The ADF 830-24 ki W knit and wear produces sophisticated patterns in knit and wear and was knitting a range of men’s sweaters at the show.

Economical knit and wear model

Stoll also demonstrated the versatility and flexibility of its ‘entry level’ CMS 830 ki knit and wear machine by knitting a range of women’s sweaters in gauge E 9.2 and women’s fully fashion cardigans in gauge E 18.

CMS 830 ki knit and wear. © Knitting industry

CMS 830 ki knit and wear. © Knitting industry

“The CMS 830 ki knit and wear is a high-performance, basic machine with an excellent price- performance ratio. In addition to the enhancement of the intarsia capability, the CMS 830 ki knit and wear offers the gauge E 9.2. This machine is the economical entry-level machine for flexible use, both for conventional production and knit and wear divisions,” Stoll says.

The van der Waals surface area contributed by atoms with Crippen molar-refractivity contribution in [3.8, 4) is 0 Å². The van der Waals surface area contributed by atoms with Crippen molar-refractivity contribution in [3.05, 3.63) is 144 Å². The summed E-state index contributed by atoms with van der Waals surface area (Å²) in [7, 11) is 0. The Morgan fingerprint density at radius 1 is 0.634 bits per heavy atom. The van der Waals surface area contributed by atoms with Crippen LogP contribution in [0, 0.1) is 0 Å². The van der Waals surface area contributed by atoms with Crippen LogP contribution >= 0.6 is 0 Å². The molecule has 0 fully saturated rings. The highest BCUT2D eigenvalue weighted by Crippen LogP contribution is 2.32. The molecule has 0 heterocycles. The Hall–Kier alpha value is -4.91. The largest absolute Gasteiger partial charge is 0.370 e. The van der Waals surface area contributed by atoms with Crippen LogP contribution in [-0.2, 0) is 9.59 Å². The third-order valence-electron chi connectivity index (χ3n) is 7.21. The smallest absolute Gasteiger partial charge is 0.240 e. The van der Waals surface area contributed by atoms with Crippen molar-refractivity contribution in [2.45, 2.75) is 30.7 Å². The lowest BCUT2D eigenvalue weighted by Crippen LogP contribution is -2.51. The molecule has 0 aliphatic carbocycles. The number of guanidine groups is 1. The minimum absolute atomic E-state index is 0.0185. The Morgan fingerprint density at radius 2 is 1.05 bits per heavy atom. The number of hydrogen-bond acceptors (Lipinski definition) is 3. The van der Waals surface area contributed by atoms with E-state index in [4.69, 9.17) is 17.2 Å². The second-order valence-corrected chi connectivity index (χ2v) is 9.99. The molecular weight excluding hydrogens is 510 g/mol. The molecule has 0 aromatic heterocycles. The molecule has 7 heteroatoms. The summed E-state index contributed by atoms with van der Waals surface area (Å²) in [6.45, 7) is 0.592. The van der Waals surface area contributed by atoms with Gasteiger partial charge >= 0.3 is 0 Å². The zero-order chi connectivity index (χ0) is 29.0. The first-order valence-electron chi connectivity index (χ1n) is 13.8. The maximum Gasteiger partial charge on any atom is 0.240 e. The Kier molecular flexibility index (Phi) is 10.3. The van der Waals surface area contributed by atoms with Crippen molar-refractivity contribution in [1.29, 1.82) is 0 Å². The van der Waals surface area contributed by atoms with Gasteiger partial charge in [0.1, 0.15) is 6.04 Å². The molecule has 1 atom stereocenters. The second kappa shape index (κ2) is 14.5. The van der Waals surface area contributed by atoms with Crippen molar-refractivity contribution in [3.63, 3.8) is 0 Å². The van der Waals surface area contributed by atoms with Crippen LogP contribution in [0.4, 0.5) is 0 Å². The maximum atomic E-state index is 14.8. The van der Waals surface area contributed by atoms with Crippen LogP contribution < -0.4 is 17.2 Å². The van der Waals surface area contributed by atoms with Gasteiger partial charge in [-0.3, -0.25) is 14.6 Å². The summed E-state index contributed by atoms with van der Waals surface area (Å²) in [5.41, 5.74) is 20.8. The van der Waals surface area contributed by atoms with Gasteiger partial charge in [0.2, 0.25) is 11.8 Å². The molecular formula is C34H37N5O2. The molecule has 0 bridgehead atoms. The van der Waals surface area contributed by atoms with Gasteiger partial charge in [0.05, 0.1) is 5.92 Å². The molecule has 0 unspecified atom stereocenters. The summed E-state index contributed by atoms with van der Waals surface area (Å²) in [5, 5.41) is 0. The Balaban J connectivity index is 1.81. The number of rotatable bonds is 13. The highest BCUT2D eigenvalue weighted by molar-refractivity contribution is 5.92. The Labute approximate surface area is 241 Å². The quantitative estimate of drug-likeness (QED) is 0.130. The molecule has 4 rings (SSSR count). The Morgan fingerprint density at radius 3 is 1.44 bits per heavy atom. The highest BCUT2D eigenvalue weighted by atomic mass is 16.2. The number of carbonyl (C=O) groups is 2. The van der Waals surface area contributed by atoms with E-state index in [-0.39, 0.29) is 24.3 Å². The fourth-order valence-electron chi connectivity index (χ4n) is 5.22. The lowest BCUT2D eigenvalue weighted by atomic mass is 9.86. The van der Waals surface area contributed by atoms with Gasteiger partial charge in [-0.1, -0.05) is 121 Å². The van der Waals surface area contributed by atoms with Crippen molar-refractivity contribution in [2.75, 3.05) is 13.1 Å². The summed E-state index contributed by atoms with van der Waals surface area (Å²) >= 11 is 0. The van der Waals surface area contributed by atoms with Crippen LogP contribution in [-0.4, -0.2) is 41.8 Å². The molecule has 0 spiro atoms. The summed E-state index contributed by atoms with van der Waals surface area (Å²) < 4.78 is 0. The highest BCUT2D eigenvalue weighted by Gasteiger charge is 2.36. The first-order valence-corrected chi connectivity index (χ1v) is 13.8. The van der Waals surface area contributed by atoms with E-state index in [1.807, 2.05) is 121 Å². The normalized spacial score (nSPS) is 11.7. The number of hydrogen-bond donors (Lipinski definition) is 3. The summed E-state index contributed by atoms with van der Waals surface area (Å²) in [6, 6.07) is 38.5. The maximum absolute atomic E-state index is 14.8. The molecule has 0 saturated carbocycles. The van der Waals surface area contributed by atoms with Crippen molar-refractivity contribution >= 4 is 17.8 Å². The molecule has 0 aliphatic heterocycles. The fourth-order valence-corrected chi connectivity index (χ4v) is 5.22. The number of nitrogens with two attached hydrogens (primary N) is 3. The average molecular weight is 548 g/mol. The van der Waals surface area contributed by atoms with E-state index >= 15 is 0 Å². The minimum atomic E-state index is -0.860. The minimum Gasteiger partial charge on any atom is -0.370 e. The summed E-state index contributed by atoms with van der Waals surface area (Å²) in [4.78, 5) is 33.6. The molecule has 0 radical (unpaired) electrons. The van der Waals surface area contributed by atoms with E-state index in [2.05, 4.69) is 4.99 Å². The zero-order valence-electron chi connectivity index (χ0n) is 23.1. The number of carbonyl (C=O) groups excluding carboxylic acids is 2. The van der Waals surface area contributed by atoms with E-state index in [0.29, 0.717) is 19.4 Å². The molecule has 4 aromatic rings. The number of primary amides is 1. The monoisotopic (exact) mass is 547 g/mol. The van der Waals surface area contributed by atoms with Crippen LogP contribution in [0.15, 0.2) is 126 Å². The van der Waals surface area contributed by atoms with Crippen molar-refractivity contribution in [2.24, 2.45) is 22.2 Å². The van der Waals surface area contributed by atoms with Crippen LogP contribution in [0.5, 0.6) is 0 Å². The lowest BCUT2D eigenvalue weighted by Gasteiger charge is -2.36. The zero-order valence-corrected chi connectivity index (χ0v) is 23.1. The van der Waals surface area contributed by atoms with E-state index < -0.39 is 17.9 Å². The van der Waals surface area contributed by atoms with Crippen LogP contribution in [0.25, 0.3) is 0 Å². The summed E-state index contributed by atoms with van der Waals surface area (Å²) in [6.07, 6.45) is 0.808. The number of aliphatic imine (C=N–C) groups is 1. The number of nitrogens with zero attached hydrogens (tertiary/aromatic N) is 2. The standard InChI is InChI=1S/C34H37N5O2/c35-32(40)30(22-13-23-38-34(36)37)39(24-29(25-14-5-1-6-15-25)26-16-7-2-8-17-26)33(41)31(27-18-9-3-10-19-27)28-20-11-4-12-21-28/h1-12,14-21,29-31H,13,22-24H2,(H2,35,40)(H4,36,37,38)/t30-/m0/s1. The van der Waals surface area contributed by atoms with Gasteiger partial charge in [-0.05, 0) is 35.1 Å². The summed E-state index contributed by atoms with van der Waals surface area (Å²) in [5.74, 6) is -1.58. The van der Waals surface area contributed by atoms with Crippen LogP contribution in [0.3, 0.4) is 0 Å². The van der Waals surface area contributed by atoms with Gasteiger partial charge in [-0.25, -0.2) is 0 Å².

Fashion & Technology

Under the guidance of its knitwear design guru Joerg Hartmann, Stoll also presented its latest innovations and developments in the field of Fashion & Technology and the new Stoll Trend Collection – Materialization was exhibited. “This collection exemplifies and impressively demonstrates the variety of materials that Stoll technology supports,” Joerg Hartmann said.

Materialization collection. © Knitting Industry

Materialization collection. © Knitting Industry

“In addition to commercially available yarns, Stoll also worked with yarns that are unusual for the knitting industry, representing a solution to a major challenge of flat knitting technology. These yarns include used plastic bags, silver foil, and jute bags that have been utilised to knit luxury products – the inspiration here being the concept of up-cycling.”